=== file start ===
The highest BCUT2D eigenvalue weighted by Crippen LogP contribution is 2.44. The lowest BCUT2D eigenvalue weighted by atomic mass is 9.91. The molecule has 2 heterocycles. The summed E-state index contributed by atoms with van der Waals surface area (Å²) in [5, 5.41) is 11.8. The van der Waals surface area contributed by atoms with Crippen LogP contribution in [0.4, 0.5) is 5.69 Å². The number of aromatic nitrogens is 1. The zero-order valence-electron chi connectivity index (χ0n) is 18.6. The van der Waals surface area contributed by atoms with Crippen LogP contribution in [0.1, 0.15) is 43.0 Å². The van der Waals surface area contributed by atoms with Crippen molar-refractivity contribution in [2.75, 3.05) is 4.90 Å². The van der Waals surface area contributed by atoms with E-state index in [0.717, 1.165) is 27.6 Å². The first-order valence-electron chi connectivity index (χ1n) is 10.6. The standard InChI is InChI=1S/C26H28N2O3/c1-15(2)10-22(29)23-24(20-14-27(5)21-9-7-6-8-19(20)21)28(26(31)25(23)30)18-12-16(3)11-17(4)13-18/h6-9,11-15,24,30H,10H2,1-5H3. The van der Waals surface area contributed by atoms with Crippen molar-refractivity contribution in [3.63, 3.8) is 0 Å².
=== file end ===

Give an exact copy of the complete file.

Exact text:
The highest BCUT2D eigenvalue weighted by Crippen LogP contribution is 2.44. The lowest BCUT2D eigenvalue weighted by atomic mass is 9.91. The molecule has 2 heterocycles. The summed E-state index contributed by atoms with van der Waals surface area (Å²) in [5, 5.41) is 11.8. The van der Waals surface area contributed by atoms with Crippen LogP contribution in [0.4, 0.5) is 5.69 Å². The number of aromatic nitrogens is 1. The zero-order valence-electron chi connectivity index (χ0n) is 18.6. The van der Waals surface area contributed by atoms with Crippen LogP contribution in [0.1, 0.15) is 43.0 Å². The van der Waals surface area contributed by atoms with Crippen molar-refractivity contribution in [2.75, 3.05) is 4.90 Å². The van der Waals surface area contributed by atoms with E-state index in [0.717, 1.165) is 27.6 Å². The first-order valence-electron chi connectivity index (χ1n) is 10.6. The standard InChI is InChI=1S/C26H28N2O3/c1-15(2)10-22(29)23-24(20-14-27(5)21-9-7-6-8-19(20)21)28(26(31)25(23)30)18-12-16(3)11-17(4)13-18/h6-9,11-15,24,30H,10H2,1-5H3. The van der Waals surface area contributed by atoms with Crippen molar-refractivity contribution in [3.63, 3.8) is 0 Å².